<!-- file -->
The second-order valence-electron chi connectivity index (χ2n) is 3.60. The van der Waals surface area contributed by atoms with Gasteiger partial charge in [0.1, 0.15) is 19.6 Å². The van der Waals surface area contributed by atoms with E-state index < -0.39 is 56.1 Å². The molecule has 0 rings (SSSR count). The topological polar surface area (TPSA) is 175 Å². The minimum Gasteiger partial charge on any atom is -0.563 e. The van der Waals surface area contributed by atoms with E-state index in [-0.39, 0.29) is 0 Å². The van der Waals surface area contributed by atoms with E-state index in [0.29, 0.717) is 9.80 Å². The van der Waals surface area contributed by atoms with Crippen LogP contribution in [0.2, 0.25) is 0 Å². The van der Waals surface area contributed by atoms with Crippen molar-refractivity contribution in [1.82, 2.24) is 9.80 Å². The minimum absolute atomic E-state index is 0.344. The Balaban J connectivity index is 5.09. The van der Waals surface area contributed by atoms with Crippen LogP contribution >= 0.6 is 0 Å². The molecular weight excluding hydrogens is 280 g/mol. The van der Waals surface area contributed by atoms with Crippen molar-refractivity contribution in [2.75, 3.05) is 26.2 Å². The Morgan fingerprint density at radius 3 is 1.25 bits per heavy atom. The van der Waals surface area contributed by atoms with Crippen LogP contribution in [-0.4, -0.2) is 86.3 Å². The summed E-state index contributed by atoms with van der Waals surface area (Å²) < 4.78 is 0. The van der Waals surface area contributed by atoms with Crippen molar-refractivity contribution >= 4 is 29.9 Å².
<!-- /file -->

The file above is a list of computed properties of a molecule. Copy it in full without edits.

The second-order valence-electron chi connectivity index (χ2n) is 3.60. The van der Waals surface area contributed by atoms with Gasteiger partial charge in [0.1, 0.15) is 19.6 Å². The van der Waals surface area contributed by atoms with E-state index < -0.39 is 56.1 Å². The molecule has 0 rings (SSSR count). The topological polar surface area (TPSA) is 175 Å². The minimum Gasteiger partial charge on any atom is -0.563 e. The van der Waals surface area contributed by atoms with E-state index in [-0.39, 0.29) is 0 Å². The van der Waals surface area contributed by atoms with E-state index in [0.29, 0.717) is 9.80 Å². The van der Waals surface area contributed by atoms with Crippen LogP contribution in [0.2, 0.25) is 0 Å². The van der Waals surface area contributed by atoms with Crippen molar-refractivity contribution in [1.82, 2.24) is 9.80 Å². The minimum absolute atomic E-state index is 0.344. The Balaban J connectivity index is 5.09. The van der Waals surface area contributed by atoms with Crippen LogP contribution >= 0.6 is 0 Å². The molecular weight excluding hydrogens is 280 g/mol. The van der Waals surface area contributed by atoms with Crippen molar-refractivity contribution in [2.75, 3.05) is 26.2 Å². The Morgan fingerprint density at radius 3 is 1.25 bits per heavy atom. The van der Waals surface area contributed by atoms with Crippen LogP contribution in [-0.4, -0.2) is 86.3 Å². The summed E-state index contributed by atoms with van der Waals surface area (Å²) < 4.78 is 0. The van der Waals surface area contributed by atoms with Crippen molar-refractivity contribution >= 4 is 29.9 Å².